New Zealand Monday agreed to repatriate an alleged Daesh terror group militant and her two young children, who have been detained in Turkey since February.
The decision follows a bitter dispute between Australia and New Zealand over which country needed to shoulder responsibility for the woman, who had been a dual citizen of both countries until Australia stripped her citizenship under its anti-terrorism laws.
The woman and her children were arrested when they tried to illegally cross from Syria into Turkey, according to Turkey's Defense Ministry. Turkey identified her only by her initials, S.A. She was 26 at the time of her arrest.
Prime Minister Jacinda Ardern said New Zealand had taken into account its international responsibilities and could not remove citizenship from anybody if it left them stateless.
“I made very strong representations to Australia that she should be permitted to return there. Her family moved to Australia when she was 6 and she grew up there before departing for Syria in 2014 on an Australian passport," Ardern said in a statement. “Unfortunately, Australia would not reverse the cancellation of citizenship,” she said.
Australian Home Affairs Minister Karen Andrews said the woman lost her citizenship as a result of her own actions, and that ending citizenship for dual nationals engaged in terrorist conduct was an integral part of Australia's response to terrorist threats.
“The government’s first priority is always to protect the Australian community," Andrews said in a statement.
Ardern said the safety and well-being of New Zealanders was the government's paramount concern. She said there had been extensive planning with the police and other agencies.
“I can assure people great care is being taken as to how the woman and her young children are returned to New Zealand and how they will be managed in a way that minimizes any risk for New Zealanders," Ardern said.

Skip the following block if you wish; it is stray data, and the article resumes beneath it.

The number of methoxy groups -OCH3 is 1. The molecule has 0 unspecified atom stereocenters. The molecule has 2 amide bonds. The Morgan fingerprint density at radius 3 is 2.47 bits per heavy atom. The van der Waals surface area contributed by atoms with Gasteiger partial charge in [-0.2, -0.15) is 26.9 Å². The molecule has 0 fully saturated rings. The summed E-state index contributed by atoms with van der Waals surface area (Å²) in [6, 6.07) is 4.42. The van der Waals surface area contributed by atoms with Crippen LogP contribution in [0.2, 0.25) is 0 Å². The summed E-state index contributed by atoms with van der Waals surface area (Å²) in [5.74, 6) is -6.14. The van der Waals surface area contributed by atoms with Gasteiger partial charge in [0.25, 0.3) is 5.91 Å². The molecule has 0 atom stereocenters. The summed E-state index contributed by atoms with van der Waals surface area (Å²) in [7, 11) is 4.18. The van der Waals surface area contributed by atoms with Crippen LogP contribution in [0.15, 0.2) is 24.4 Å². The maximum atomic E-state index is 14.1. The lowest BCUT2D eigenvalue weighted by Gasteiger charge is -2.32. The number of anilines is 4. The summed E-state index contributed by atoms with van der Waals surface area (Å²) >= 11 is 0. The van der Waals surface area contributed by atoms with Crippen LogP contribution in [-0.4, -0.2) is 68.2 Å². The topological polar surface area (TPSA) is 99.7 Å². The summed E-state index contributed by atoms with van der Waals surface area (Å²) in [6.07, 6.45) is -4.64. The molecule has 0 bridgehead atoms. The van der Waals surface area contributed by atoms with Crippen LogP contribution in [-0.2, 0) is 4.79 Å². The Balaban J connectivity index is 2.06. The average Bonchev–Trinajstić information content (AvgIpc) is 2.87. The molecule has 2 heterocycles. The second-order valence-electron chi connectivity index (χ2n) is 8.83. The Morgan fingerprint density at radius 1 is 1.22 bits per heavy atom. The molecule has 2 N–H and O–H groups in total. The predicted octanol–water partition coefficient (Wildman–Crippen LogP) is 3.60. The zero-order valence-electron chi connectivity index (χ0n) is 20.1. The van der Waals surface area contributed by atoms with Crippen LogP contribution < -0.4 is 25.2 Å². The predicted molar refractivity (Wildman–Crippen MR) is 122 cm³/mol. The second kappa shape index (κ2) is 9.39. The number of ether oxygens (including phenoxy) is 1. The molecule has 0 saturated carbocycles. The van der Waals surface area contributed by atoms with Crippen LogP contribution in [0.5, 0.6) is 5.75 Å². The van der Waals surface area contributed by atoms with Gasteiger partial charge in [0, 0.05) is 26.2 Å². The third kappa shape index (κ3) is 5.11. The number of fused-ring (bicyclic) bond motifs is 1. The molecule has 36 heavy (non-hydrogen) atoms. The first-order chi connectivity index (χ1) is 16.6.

Authorities declined to say when the family would be repatriated, citing legal and security concerns.
Ardern said anybody suspected of being associated with a terrorist group should expect to be investigated under New Zealand laws, although the case remained a matter for the police. New Zealand police confirmed an investigation was underway but declined further comment on whether the woman would face any criminal charges.
Since the beginning of the Syrian civil war in 2011, nearly 5,000 foreign fighters traveled from the European Union to conflict areas in Syria and Iraq, estimates the European Union Agency for Law Enforcement Cooperation, better known under the name Europol. During this time, Turkey has been a frequent route for these foreign fighters due to its geographical position that acts as a bridge between Europe and the Middle East.
Turkey recognized Daesh as a terrorist organization in 2013. Since then, the country has been a frequent target of Daesh terrorists, who have committed suicide bombings, seven bombings and four armed attacks. During these attacks, 315 people were killed and hundreds more were left injured. In response to the attacks, Turkey has launched counterterrorism operations against the terrorist group both within and outside the borders of the country. These operations have intensified since 2016, and so far, thousands of suspects have been detained and arrested.
As part of Turkey's ramped-up efforts to repatriate foreign terrorists, the Interior Ministry said on Nov. 9, 2019, that the country would begin extraditing captured Daesh terrorists to their home countries.
According to the Turkish Foreign Ministry, at the time, there were more than 1,000 foreign terrorist fighters in Turkey’s repatriation centers, almost 780 of whom were deported back to their countries of origin in 2019. Ankara expressed multiple times that by being returned to the home countries, the detainees might be prosecuted and thus prevented from being further radicalized in camps filled with fellow former combatants.
While Turkey was arguing that foreign-born terrorists should be returned to their countries of origin, the issue has caused controversy in other places, especially Europe, where many countries refuse to accept the terrorists. Although the 1961 New York Convention made it illegal to leave people stateless, several countries, including Britain and France, have not ratified it, and recent cases have triggered prolonged legal battles.
Despite the resistance from many Western countries, Turkey has continued to deport foreign fighters all around the continent, including to Germany, Finland, Norway and Denmark.
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